And therefore, when the discourse is put into speech, and begins with the definitions of words, and proceeds by connexion of the same into general affirmations, and of these again into syllogisms, the end or last sum is called the conclusion; and the thought of the mind by it signified is that conditional knowledge, or knowledge of the consequence of words, which is commonly called science. But if the first ground of such discourse be not definitions, or if the definitions be not rightly joined together into syllogisms, then the end or conclusion is again opinion, namely of the truth of somewhat said, though sometimes in absurd and senseless words, without possibility of being understood. When two or more men know of one and the same fact, they are said to be conscious of it one to another; which is as much as to know it together. And because such are fittest witnesses of the facts of one another, or of a third, it was and ever will be reputed a very evil act for any man to speak against his conscience; or to corrupt or force another so to do: insomuch that the plea of conscience has been always hearkened unto very diligently in all times. Afterwards, men made use of the same word metaphorically for the knowledge of their own secret facts and secret thoughts; and therefore it is rhetorically said that the conscience is a thousand witnesses. And last of all, men, vehemently in love with their own new opinions, though never so absurd, and obstinately bent to maintain them, gave those their opinions also that reverenced name of conscience, as if they would have it seem unlawful to change or speak against them; and so pretend to know they are true, when they know at most but that they think so.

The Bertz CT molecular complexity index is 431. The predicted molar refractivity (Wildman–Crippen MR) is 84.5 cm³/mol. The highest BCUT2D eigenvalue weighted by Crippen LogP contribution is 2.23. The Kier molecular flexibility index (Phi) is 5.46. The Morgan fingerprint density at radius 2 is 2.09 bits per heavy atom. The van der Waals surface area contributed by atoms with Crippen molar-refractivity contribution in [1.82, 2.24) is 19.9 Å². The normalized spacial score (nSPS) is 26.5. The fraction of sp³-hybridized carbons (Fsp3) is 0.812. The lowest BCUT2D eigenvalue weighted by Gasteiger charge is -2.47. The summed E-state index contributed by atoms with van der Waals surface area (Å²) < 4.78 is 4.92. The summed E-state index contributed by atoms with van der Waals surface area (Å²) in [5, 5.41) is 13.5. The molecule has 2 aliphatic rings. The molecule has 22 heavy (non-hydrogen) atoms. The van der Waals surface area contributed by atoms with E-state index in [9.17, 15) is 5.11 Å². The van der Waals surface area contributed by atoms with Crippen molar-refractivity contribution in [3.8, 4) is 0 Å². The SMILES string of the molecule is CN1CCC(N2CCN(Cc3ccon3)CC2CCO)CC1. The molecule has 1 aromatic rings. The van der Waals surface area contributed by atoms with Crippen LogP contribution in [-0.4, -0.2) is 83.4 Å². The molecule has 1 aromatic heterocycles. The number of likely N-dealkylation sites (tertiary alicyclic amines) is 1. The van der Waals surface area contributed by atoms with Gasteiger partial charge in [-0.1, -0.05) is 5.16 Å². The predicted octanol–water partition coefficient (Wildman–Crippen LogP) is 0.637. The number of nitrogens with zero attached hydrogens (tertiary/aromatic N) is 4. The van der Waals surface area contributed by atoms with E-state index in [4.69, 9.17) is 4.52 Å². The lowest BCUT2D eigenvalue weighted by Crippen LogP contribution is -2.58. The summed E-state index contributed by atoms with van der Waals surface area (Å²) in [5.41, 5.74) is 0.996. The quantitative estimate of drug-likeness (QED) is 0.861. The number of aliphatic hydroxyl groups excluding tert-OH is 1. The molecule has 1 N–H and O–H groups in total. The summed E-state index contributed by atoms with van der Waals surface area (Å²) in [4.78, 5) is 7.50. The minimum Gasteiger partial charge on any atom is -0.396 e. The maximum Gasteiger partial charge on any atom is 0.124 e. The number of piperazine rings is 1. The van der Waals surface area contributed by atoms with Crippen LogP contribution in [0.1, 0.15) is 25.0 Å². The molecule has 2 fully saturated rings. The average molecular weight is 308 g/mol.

When a man’s discourse beginneth not at definitions, it beginneth either at some other contemplation of his own, and then it is still called opinion, or it beginneth at some saying of another, of whose ability to know the truth, and of whose honesty in not deceiving, he doubteth not; and then the discourse is not so much concerning the thing, as the person; and the resolution is called belief, and faith: faith, in the man; belief, both of the man, and of the truth of what he says. So that in belief are two opinions; one of the saying of the man, the other of his virtue. To have faith in, or trust to, or believe a man, signify the same thing; namely, an opinion of the veracity of the man: but to believe what is said signifieth only an opinion of the truth of the saying. But we are to observe that this phrase, I believe in; as also the Latin, credo in; and the Greek, piseno eis, are never used but in the writings of divines. Instead of them, in other writings are put: I believe him; I trust him; I have faith in him; I rely on him; and in Latin, credo illi; fido illi; and in Greek, piseno anto; and that this singularity of the ecclesiastic use of the word hath raised many disputes about the right object of the Christian faith.